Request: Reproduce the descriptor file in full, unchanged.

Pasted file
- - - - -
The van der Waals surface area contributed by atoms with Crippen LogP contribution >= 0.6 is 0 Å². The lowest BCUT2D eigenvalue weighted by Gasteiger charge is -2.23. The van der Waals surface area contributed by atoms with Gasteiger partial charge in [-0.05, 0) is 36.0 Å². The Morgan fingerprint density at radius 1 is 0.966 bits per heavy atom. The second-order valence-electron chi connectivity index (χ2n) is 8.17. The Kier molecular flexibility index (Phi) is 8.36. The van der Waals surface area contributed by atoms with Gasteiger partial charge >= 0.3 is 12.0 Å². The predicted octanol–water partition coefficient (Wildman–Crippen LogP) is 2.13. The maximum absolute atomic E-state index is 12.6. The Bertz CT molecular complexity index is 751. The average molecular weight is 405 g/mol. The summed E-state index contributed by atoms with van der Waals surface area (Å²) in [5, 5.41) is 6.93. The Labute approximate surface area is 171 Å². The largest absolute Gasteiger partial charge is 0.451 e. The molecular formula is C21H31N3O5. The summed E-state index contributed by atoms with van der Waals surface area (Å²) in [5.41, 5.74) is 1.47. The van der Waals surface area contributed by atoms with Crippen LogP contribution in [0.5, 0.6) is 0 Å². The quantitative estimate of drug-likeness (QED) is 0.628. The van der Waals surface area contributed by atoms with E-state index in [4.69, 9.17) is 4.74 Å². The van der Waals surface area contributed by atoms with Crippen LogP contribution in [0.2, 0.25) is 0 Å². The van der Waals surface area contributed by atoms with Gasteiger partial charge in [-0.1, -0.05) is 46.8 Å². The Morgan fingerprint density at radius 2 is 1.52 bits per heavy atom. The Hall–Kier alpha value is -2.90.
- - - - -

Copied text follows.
The van der Waals surface area contributed by atoms with Crippen LogP contribution >= 0.6 is 0 Å². The lowest BCUT2D eigenvalue weighted by Gasteiger charge is -2.23. The van der Waals surface area contributed by atoms with Gasteiger partial charge in [-0.05, 0) is 36.0 Å². The Morgan fingerprint density at radius 1 is 0.966 bits per heavy atom. The second-order valence-electron chi connectivity index (χ2n) is 8.17. The Kier molecular flexibility index (Phi) is 8.36. The van der Waals surface area contributed by atoms with Gasteiger partial charge >= 0.3 is 12.0 Å². The predicted octanol–water partition coefficient (Wildman–Crippen LogP) is 2.13. The maximum absolute atomic E-state index is 12.6. The Bertz CT molecular complexity index is 751. The average molecular weight is 405 g/mol. The summed E-state index contributed by atoms with van der Waals surface area (Å²) in [5, 5.41) is 6.93. The Labute approximate surface area is 171 Å². The largest absolute Gasteiger partial charge is 0.451 e. The molecular formula is C21H31N3O5. The summed E-state index contributed by atoms with van der Waals surface area (Å²) in [5.41, 5.74) is 1.47. The van der Waals surface area contributed by atoms with Crippen LogP contribution in [0.5, 0.6) is 0 Å². The quantitative estimate of drug-likeness (QED) is 0.628. The van der Waals surface area contributed by atoms with E-state index in [4.69, 9.17) is 4.74 Å². The van der Waals surface area contributed by atoms with Crippen LogP contribution in [0.2, 0.25) is 0 Å². The van der Waals surface area contributed by atoms with Gasteiger partial charge in [-0.1, -0.05) is 46.8 Å². The Morgan fingerprint density at radius 2 is 1.52 bits per heavy atom. The Hall–Kier alpha value is -2.90.